said he had already expressed his views on the subject. He entirely agreed that Trinity College was an unsectarian institution, and he understood that the Catholics of Ireland were willing to have a university which would be unsectarian in the same sense. At the same time, it would, of course, be folly to deny that Trinity College was a great centre for the Protestant Church in Ireland, and that there was also connected with that college certain services which he hoped would always continue there, and which would always give a certain Protestant aroma to the precincts of that great institution. The one main contention that his right hon. Friend the Leader of the House put forward was that this Question could not be dealt with until the Catholics of Ireland manifested to the Government that they were willing that, so far as these matters were absolutely unsectarian in Trinity College, they should be unsectarian in the proposed new University, and that, so far as the use of public funds went, they should be devoted to unsectarian purposes alone. If that was what the Catholics were willing to accept, let them not talk of this matter as if it were a bugbear of a purely Catholic University where there would be exclusion of all religious liberty as far as Protestants were concerned. ["Hear, hear!"] Let them start with what the Catholics offered to accept—namely, what Protestants had got. [Nationalist cheers.] What he had always said and adhered to was this—would he as a Protestant in Ireland, who believed in the value of University education, deny for a moment to his Roman Catholic fellow citizens exactly what he enjoyed. ["Hear, hear!"] That proposition would be absolutely unarguable. He did not know that there might not be some persons in his own constituency opposed to granting a University on these terms, but so far as the internal Government of Trinity College was concerned, he did not believe there would be any objection. ["Hear, hear!"] Having done all they could to attract Catholics to Trinity College and failed, ought they to say that because they would not come to them they should have no University education at all? He had never hesitated to put forward the view that it was the best interest of Ireland that this question should be settled, and when the Government saw their way to bring the matter before the House for settlement, he could only say, on his own behalf and on behalf of his right hon. colleague, that they would welcome a fair solution of the question on the lines lie had indicated. ["Hear, hear!"]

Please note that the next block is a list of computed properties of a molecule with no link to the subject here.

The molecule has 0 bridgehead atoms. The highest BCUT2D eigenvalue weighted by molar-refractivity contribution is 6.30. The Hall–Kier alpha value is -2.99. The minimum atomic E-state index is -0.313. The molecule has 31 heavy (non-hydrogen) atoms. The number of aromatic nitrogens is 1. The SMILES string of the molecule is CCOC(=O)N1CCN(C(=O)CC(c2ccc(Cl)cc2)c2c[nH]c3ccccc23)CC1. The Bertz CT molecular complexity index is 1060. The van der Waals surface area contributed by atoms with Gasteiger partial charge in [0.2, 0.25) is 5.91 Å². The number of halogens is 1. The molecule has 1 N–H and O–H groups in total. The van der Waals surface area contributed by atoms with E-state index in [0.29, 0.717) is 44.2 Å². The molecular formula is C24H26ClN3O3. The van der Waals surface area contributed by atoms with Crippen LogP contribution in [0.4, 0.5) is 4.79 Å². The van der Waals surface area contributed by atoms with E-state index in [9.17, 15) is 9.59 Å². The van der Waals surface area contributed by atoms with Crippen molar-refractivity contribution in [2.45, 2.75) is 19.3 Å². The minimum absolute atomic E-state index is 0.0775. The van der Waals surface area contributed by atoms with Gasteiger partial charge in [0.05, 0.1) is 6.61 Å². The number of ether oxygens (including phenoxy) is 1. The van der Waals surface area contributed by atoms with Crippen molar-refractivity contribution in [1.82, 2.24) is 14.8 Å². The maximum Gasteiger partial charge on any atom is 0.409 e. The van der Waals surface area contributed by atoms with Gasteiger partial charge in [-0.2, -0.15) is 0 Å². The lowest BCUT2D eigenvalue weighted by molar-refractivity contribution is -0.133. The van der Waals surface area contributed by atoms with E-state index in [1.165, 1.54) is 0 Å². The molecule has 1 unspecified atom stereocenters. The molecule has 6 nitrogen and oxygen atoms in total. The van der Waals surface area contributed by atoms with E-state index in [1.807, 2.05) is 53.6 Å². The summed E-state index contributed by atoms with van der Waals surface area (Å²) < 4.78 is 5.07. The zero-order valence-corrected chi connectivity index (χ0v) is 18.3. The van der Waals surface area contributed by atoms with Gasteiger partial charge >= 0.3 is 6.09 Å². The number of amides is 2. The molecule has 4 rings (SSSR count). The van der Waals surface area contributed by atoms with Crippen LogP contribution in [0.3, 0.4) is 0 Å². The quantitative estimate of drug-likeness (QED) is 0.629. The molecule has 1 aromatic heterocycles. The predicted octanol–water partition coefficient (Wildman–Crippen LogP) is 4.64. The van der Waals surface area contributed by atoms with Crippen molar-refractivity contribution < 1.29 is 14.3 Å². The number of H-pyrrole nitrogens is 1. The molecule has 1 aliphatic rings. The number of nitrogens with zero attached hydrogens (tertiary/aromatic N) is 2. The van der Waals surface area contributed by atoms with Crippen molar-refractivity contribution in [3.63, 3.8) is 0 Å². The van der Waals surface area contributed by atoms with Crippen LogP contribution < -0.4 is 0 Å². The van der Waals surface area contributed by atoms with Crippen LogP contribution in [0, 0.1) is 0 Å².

An appeal has been made to me from both sides of the House, and by more than one speaker, upon a subject winch has become more identified with my own individual utterances than any other question in connection with recent Irish policy. A question has been asked me as to whether it is intended that a Bill dealing with higher education in Ireland shall be introduced in the course of next Session. I feel certain that the hon. Gentleman who asked the question and the others who have spoken upon it must all be aware that at this time a forecast can scarcely ever be given by the Government with regard to the coming Session. A pledge has been distinctly given that one great Irish Measure shall be brought in next Session, and the fact that that promise has been given shows that the complexion of next Session will be largely—I will not say predominantly—Irish; and that I should mortgage the rest of that Session to another Irish bill goes beyond anything I could promise on behalf of the Government. ["Hear, hear!"] There is no doubt in the minds of hon. Members who initiated this Debate a desire to know what the views of the Government are with regard to the recent declarations made on high authority by the Roman Catholic Bishops in Ireland. The hon. Member for Donegal said that the declarations of the Irish Bishops were made in response to a speech which I delivered in the Debates on the Address. That, as I gather, is a large approach to the truth, and if I am responsible for the declarations of the Irish Bishops on this subject I have to congratulate myself the more for having made the speech to which the hon. Member referred, for everybody must feel that the Roman Catholic Bishops have on this occasion made declarations of the utmost importance, showing that a great change has come over public opinion in Ireland on this question, and that they are not only ready but anxious to have a University started which Roman Catholics might not only attend, but which should harmonise generally with the views of Roman Catholics, and which should have its doors as widely open to members of all denominations as Trinity College, Dublin, and which should be as open as any other University in the land to everything connected with the progress of knowledge and to the advancement of all the liberal arts. That declaration, I think, must have a great bearing upon public opinion both in this country and in Ireland. ["Hear, hear!"] Those exponents of Irish opinion who were supposed to be most hostile to these modern views have now declared in favour of them, and we have it specifically on their authority that they welcome, as understand, a governing body on which laymen shall predominate, and that they are prepared to safeguard the interests of the professors and to accept in the fullest sense those very statutes which in the cases of Trinity College, Dublin, and of Oxford and Cambridge insure that the emoluments and teaching of those great seats of learning shall be open to men of every religious creed. I think that is a most important declaration, and I think I may almost gather from the speech of the hon. Member for Belfast—studiously guarded as that speech was—that he himself would not be averse for a settlement of this difficult subject upon the general lines thus laid down. But when the hon. Member for Donegal and other hon. Gentlemen sitting upon the other side of the House told us that public opinion is so far advanced that it rests simply with the Government to bring in a non-contentious Measure of one clause—that, I think, was the happy solution suggested the other day across the floor of the House—a non-contentious Measure of one clause which should for ever settle this question, I think they hardly reckoned with every phase of public opinion in Ireland, in England, and in Scotland. ["Hear, hear!"] I have made myself, perhaps to my own detriment, somewhat a missionary in this matter. I have done my best for many years, and if, as I trust will not be the case, the question is not rapidly solved, I shall continue to make myself the strong and earnest advocate of opinions which I hold to be of the utmost importance in the interests of higher education and in the interests of the whole social life of Ireland. I hold those views with the utmost strength of conviction, and nothing will induce me to go back on one word which, as far as I remember, I have ever uttered upon this question. But I do not conceal from myself that there is a process of conversion to be effected in connection with this matter. There are many persons holding quite honestly the view that to establish such university would be a retrograde measure—["hear, hear!"]— and that it would be a concession to opinions with which they profoundly disagree. I confess that though I understand those views I do not sympathise with them. [Nationalist cheers.] I am a Protestant. I fear that some people would even regard me as a bigoted Protestant, and it is partly because I am a bigoted Protestant that I hold the views that I do in this matter, for I cannot help picturing to myself what course I should take if I were responsible for a young man of 17 or 18, and had open to me for his university training no college except one in which the general current and trend of opinion was Roman Catholic, in which the majority of the teachers were Roman Catholic, and in which the public services were celebrated on the Roman Catholic system. Greatly as I believe in the value of higher education, that a university training is one of the greatest blessings any man can have on the entrance of life, I, holding the Protestant opinions I do, should hesitate to send to such a college any ward of mine for whose education I was responsible. Holding these Protestant views, am I not to be permitted to credit Roman Catholics with similar views? [Irish cheers.] With regard to places of worship, every word of the description I have given about a Roman Catholic University might be applied, with the substitution of the word "Protestant" for Roman Catholic. ["Hear, hear!"] I confess that no argument, no casuistry, to which I have listened has been able to shake my conviction that it is a hardship—I do not like to use the word "injustice" because we might argue for ever about what is just or unjust—a hardship on the great majority of the Roman Catholics in Ireland that they are not to be allowed to have a place of higher education which harmonises with their views in the same sense in which Trinity College, Dublin, Oxford, and Cambridge (the great traditional Universities of England), harmonise with the general views of Protestants in England. Holding the views I do, I shall do all I can in accordance with them. Hon. Gentlemen opposite know perfectly well when they talk of carrying a non-contentious clause, when they assume opinions, however strongly held by individuals, whatever position those individuals may occupy in their Party—that does not carry with it any remedy or cure for the Parliamentary difficulties to which controversial questions give rise. But I think I see symptoms—not small symptoms—of a change of public opinion in this country on the subject. I believe the views I hold with such earnestness are beginning to penetrate in many directions where they had but little foothold some years ago, and certainly the action of the Catholic Bishops has done a great deal to forward a cause which is not, I believe, the cause of any one special form of religious denomination, the cause of Roman Catholicism against Protestantism, but is emphatically the cause of higher education against that want of higher education and culture under which we have, unfortunately, for many years condemned so many persons in Ireland. [Cheers.]